Muzzle-Light Benelli


Bruce:

Recognizing up front you are not a big fan of Belly guns, I thought I would expend just a bit more of my $5 credit on your erudition. Since I already have a 28″ synthetic M90, this is not about the pros and cons. Rather, as you know, at 7 1/4 lbs, these are light guns and don’t have a lot of momentum for sustained swing shooting, particularly at Whitewing Doves whistling by at 35-40mph or faster when they go to burner. Here in Cowtown, early dove shooting is 95% pass shooting… more like ducks than tank shooting doves.

Alright, already… from your experience, would lead tape affixed near the muzzle offer better follow through weighting than one of graeco’s replacement mag caps? Of course, 8 ozs of tape is a lot of tape, but my hunch is that nowhere near that much would be needed. As a professional golfclub maker on the side, getting tape is no problem. Neither are esthetics …pretty is as pretty does.

Other than these two options, any other ideas for aftermarket modifications, other than a longer barrel?

Thanks,
Fred.

Dear Fred,

Please don’t get me wrong. I am not against Benellis. I just returned from a dove, duck, partridge and pigeon shoot in Argentina. The outfitter had Benellis and I saw him do some really good work with the little Benelli 20 gauge auto. The guns are tough and require very little maintenance.

The reason that I don’t like them for clay targets is that they combine light weight with recoil operation. This combines to produce more recoil than the slightly heavier gas operated Berettas. In a hunting situation light weight is good and recoil really isn’t a factor (until you get into your forth case on Argentinean dove). In clay target shooting, it does matter.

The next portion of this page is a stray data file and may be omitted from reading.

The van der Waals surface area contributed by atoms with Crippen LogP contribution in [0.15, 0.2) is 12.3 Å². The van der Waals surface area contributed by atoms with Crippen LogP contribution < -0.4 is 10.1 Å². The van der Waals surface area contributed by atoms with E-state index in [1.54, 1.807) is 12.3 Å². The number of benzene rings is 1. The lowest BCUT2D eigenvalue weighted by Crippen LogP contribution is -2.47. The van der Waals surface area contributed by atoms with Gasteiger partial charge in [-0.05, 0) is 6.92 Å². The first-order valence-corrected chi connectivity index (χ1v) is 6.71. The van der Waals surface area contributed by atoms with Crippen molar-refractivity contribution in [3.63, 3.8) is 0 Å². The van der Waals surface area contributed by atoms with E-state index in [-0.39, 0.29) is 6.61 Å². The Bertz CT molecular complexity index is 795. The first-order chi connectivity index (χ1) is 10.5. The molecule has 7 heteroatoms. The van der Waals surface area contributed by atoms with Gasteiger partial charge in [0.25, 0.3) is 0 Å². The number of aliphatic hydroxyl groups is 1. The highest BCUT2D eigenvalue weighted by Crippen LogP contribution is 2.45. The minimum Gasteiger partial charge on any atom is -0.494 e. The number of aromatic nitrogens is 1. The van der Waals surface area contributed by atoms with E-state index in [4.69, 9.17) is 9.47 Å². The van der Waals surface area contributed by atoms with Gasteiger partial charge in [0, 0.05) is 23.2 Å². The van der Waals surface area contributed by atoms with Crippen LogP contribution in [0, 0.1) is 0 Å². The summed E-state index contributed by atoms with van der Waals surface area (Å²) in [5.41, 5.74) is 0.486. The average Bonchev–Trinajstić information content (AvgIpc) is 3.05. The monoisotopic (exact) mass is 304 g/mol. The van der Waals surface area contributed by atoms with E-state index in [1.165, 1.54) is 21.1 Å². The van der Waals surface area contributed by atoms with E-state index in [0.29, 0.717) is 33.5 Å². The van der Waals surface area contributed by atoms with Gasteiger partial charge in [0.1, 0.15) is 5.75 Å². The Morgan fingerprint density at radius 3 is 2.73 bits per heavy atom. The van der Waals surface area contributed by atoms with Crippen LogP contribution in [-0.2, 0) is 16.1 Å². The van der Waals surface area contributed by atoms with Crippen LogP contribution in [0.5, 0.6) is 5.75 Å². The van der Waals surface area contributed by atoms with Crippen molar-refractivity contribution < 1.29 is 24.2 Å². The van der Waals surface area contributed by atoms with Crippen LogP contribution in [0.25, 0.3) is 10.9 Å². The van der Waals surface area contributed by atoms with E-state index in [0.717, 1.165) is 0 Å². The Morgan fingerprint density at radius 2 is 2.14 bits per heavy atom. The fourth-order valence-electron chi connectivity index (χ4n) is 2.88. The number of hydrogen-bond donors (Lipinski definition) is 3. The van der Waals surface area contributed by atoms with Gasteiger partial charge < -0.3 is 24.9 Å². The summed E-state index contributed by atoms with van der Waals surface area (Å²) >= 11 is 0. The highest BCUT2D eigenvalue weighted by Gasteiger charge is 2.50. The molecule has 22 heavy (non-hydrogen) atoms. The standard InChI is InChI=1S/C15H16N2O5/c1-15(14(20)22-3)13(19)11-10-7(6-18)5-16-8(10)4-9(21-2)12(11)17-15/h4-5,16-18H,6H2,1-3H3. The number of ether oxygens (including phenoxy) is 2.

The current Benelli catalogue does not show a 30″ bbl as being available, so 28″ is the most you can do. There are only three ways that I can think of right now to add weight up front. One is the excellent Graco magazine weight cap. That is the easiest way to go.

Another approach is the lead tape you mention. I use golfer’s club lead tape patches on some of my guns, but you will need a bunch of it. The advantage of lead tape is that you can string it out all along the barrel. This will give a very different feel to the gun than putting the weight all in one place. Personally, I find that putting a huge glob of weight at the muzzle makes the gun difficult to shoot.

It all has to do with moment of inertia. Example: Take a broom stick and two bricks. Put a brick on each end of the broom stick. It will balance in the middle, but when you swing it like a shot gun it will be hard to stop and start because the weight is at the ends. Now move the bricks so that they are just on either side of the center. The gun will still balance in the same place, but it will be whippy and hard to control. Ideally, you would want to break the bricks up into little pieces and distribute them along the length of the broom stick to get the best balance.

A third thing that you might try, though it is more involved, is to have a Deluxe Polychoke installed. This will add a little length and weight to the front. The Polychoke is an old device, but the ones that I have had have proven to be accurate in their adjustments (about .005″ per click) and, if installed by the factory, perfectly true and centered. The Polychoke really is an overlooked item. The only drawback is the “blob” aspect which you may or may not care for.

Best regards,

Bruce Buck
Shotgun Report’s Technoid
(Often in error, never in doubt.)

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